Mr. Secretary, I mourn the death of Foreign Service Officer Anne Smedinghoff in Afghanistan. She was only 25 years old. She was one of three American civilians and three soldiers killed in the deadliest day this year for Americans in Afghanistan.
Anne was killed traveling to a school to donate books, twelve years into America’s longest war.
It will be easy to dismiss this letter as “playing politics” with a young woman’s death, and you and others might just stop reading here to do so. But if you will read one sentence more, read this: Anne’s presence in Afghanistan was about politics, her death delivering books was a political act (if not propaganda) and your own statement that “She tragically gave her young life working to give young Afghans the opportunity to have a better future” was politics as pure as can be. So if this letter is a political statement, it is in good company.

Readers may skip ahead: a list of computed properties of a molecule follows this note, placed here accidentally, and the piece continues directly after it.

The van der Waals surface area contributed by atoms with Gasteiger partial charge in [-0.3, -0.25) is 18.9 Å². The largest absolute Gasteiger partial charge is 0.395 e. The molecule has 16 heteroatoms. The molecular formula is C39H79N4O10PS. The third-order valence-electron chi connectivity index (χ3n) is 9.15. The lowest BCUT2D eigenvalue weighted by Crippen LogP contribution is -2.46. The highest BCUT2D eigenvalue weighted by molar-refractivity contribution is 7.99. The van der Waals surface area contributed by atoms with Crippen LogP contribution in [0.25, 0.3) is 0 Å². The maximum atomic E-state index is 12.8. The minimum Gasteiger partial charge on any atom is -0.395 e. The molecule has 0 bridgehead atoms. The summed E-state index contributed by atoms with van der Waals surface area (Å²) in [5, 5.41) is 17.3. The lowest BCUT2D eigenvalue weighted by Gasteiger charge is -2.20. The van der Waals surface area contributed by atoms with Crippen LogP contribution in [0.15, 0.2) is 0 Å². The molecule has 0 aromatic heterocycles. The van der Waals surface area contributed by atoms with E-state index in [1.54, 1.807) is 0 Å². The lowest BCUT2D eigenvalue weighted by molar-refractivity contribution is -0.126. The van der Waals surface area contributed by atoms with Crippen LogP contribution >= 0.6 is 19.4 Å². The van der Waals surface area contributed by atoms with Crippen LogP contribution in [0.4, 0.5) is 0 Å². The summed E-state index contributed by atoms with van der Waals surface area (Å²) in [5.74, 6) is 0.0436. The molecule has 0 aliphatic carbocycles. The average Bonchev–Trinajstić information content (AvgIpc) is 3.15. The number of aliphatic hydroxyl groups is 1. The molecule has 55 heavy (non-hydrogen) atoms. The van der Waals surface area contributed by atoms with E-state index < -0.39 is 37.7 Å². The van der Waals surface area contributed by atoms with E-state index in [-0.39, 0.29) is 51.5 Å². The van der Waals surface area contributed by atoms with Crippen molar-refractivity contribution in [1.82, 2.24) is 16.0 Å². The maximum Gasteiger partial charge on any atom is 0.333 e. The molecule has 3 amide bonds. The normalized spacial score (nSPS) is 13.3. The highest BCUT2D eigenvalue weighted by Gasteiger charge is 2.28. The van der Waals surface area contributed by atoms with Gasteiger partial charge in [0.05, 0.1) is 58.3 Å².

Mr. Secretary, as a young man back from Vietnam in 1971 you bravely addressed Congress and said:
Each day to facilitate the process by which the United States washes her hands of Vietnam someone has to give up his life so that the United States doesn’t have to admit something that the entire world already knows, so that we can’t say that we have made a mistake.
We are asking Americans to think about that because how do you ask a man to be the last man to die in Vietnam? How do you ask a man to be the last man to die for a mistake?
Mr. Secretary, are you the same brave man you were in 1971? And if so, will you not demand that American lives stop being wasted in Afghanistan and elsewhere on politics and bring them home?
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